Beekeepers Agree: The Biggest Threat to Honeybees Isn't Pesticides

By TODD MYERS  | 
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May 18, 2017

What is the biggest threat to honeybees in Washington state? The answer from two experienced beekeepers who testified before the Senate this week was unequivocal. The varroa mite, not pesticides, is the primary cause of increased hive mortality in recent years. Further, both agreed that the threat from pesticides has actually declined in the past decade. One reason is that newer pesticides, like neonicitinoids (neonics), are less dangerous than what came before.

It is a message legislators and those in the environmental community, like Environment Washington, should heed when they push to ban neonics. They are likely to do much more harm than good.

First to testify was Eric Olson, a Yakima commercial beekeeper, who was very clear about what is causing increased mortality. “It is not pesticides. It is not neonics.” He noted the primary problem is the varroa mite, which attaches itself to bees, weakening them and is also a vector for diseases. He offers a nice three-minute explanation of the problem in the video below.

 

He did note that pesticides have been a problem in the past for beekeepers. Discussing a major hive loss he suffered in 2011, he said he believed the problem was a pesticide known as pyrethroids. This highlights the danger of banning alternative pesticides like neonicotinoids.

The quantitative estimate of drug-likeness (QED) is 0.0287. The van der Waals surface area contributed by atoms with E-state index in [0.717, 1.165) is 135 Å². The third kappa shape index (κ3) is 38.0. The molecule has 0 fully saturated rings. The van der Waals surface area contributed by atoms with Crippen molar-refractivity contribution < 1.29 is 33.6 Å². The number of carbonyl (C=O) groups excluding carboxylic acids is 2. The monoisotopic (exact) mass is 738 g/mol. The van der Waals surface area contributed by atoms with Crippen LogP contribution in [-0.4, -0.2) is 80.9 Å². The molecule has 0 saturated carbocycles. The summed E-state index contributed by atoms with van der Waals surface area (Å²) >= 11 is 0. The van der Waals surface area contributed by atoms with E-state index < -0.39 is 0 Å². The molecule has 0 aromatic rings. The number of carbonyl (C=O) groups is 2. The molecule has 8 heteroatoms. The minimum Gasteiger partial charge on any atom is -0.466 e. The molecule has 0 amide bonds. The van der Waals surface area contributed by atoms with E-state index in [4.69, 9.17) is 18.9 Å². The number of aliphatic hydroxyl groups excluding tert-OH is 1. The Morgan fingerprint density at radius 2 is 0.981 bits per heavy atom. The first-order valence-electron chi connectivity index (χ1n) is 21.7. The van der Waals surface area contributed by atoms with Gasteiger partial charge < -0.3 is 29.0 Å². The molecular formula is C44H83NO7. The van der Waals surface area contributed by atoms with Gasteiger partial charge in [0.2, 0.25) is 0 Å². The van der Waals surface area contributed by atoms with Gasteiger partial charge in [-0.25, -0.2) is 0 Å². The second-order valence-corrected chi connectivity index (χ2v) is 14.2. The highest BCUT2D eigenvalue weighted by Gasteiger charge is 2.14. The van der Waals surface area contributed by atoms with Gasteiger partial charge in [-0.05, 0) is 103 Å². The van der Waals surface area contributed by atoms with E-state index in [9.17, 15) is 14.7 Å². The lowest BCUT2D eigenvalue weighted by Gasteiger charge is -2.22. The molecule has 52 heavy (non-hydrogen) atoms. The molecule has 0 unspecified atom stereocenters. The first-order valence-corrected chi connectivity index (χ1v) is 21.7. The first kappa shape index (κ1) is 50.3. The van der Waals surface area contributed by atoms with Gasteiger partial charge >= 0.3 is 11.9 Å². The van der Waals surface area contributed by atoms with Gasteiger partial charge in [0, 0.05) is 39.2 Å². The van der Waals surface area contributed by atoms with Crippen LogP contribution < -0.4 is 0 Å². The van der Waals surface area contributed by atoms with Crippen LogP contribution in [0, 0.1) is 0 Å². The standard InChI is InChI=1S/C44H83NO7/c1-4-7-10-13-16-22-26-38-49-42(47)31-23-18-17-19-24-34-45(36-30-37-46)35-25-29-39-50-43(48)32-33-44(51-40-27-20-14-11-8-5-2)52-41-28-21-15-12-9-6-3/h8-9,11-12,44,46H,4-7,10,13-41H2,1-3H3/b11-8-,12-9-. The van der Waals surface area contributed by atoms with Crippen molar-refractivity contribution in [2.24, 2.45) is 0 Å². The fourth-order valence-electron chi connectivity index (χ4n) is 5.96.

Europe has banned neonics and the European Commission reports the result is an increase in the use of pyrethroids. In the UK, for example, the percentage of farmers using pyrethroids increased from 60 percent to 95 percent and the frequency of treatment increased nearly 500 percent. For honeybees, this is a significant step backwards.

Testifying with Mr. Olson was Tim Hiatt who agreed that mites were the primary threat to honeybees. He said pesticides can harm honeybees but that the threat from pesticides had diminished significantly in the past decade.

Although varroa mites are the primary cause of increased hive mortality, there is no single cause of hive death. USDA studies find a range of causes. Mindlessly banning neonics simply because they are the environmental cause du jour, however, will make life harder for farmers and may make it harder for beekeepers as well.